Further, while the Imperial Navy uses the rank of warrant officer, the Imperial Guard does not appear to have a standard use for it. This is most likely because a naval starship has a much larger number of men under its command than a regiments does (tens of thousands as opposed to thousands) and also the fact that regiments do not often have a fixed headquarters and have a higher turnover of manpower due to casualties, therefore field commissions directly from sergeant to lieutenant would be more practical than awaiting a newly commissioned officer to arrive from an academy.

That's not to say that senior sergeants cannot be found in staff roles outside of squads, colour sergeants, gunnery sergeants and staff sergeants are known to exist in-universe but are not mentioned in the Primer, but the factional division of the military into Engineering, Adminstration or Medical branches probably makes such staff appointments less common.

Although the purpose of a RL regimental system is to ensure an unbroken chain-of-command where each trooper has one sergeant who himself has one lieutenant who in turn has one captain and so on, the 40k universe as with most things tends to be almost medieval in its execution: the Uplifting Primer as well as most fluff on the matter is quite emphatic about when you get issued an order from anyone above you, you comply without question. That attitude may be helpful if you anticipate a high turnover of unit commanders mid-battle (this is the Guard, so of course) where it becomes impractical to double-check orders with your direct (or even intermediate) superior, but it would cause nightmares for intelligence and logistics officers trying to keep track of a battlefield when officers subvert the units of their allied commanders, and would probably cause confusion and mixed messages to filter down the chain of command and contribute to even more casualties. (this is the Guard, so again, of course) The reliability and effectiveness of this system depends on the pre-campaign planning and inter unit training, regiments and their soldiers are told who are their allies, who is in command of their allies, and such stuff, of course this is not always possible, sometimes regiments are newly drawn up and then immediately thrown into a nearby war with only basic training, sometimes they're diverted from one campaign to another, and other times the Munitorum and their allies are just being assholes. Of course, experienced field commanders and strategic officers would encourage policies to make sure they don't end up killing their own allies.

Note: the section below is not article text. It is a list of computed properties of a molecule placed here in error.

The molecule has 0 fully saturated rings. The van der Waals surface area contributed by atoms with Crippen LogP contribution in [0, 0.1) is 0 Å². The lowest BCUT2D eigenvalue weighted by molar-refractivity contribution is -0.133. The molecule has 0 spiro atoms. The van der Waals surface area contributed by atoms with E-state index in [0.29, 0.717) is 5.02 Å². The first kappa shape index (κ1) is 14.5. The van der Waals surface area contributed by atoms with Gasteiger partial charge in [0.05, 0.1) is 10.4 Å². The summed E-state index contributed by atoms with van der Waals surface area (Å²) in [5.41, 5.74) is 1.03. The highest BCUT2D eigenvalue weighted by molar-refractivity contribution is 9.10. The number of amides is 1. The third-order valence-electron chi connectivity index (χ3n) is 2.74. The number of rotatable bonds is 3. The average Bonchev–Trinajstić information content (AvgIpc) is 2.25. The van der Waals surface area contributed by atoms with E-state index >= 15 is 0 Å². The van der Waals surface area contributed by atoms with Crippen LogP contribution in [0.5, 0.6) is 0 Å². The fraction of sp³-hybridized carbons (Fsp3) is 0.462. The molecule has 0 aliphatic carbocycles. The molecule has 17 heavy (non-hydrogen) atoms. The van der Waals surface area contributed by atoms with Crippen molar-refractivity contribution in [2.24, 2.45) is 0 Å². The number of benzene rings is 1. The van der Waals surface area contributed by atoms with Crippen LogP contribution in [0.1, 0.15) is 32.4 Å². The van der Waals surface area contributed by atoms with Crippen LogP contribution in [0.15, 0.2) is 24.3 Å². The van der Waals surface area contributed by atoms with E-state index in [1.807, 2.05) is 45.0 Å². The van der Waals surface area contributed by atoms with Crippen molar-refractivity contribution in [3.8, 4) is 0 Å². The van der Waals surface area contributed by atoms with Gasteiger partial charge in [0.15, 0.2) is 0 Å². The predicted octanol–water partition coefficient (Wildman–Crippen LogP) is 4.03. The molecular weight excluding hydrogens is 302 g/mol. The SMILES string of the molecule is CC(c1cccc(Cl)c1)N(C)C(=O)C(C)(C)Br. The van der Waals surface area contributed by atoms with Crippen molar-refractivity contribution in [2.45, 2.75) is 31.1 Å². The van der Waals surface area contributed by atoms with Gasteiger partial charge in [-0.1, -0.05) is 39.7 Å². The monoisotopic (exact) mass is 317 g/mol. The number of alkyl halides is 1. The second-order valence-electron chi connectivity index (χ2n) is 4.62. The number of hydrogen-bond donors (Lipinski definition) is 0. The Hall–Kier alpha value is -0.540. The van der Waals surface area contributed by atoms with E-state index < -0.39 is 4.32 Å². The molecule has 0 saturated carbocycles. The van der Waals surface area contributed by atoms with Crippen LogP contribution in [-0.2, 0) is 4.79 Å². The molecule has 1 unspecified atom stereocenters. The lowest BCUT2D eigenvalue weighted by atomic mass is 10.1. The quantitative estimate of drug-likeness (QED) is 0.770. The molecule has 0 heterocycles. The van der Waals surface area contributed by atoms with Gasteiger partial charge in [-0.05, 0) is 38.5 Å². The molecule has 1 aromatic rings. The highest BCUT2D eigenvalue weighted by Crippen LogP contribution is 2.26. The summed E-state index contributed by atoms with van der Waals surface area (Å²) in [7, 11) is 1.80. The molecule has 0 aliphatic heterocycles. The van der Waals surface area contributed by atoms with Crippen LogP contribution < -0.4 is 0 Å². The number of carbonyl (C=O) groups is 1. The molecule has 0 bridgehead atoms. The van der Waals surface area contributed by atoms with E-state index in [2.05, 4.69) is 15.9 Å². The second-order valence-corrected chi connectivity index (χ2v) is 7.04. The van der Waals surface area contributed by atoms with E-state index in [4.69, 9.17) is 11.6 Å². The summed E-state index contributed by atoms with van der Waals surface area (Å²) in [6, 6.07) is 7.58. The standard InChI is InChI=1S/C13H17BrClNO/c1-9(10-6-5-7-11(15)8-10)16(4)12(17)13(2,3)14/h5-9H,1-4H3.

Regiment Types[edit]

To inhibit the spread of Chaos, regiments are usually confined to a single specialization each -- that way, even if an entire regiment falls to Chaos, it will be severely restricted in its tactical options, making it easier for loyalist regiments (who have enough different specializations to complement each other) to put it down. Planets can produce very specifically tasked units like the Armageddon Ork Hunters, but these are a minority. The standard specializations are:

  • Armoured. Armoured regiments supply the tanks to a war effort. They may operate as a single force if there is a single, massive target to be destroyed, or if the war is being fought on multiple fronts (e.g. urban warfare), they may be split up to support infantry units or crack vital enemy defense lines. The Minervan Tank Legions are an example of armoured regiments.
  • Artillery. Artillery regiments have ALL the big guns. They are deployed whole for massive sieges or defensive actions, often with siege infantry regiments to create defenses and trenches; for a more mobile siege, they may be parceled out into batteries that accompany infantry regiments.
  • Drop infantry. Drop infantry are space paratroopers -- they drop onto enemy weak points for surprise attacks. Unfortunately, this limits the heavy firepower available to them, as artillery pieces and tanks can't be carried by Valkyries. The Elysian Drop Troops are an example of drop infantry regiments.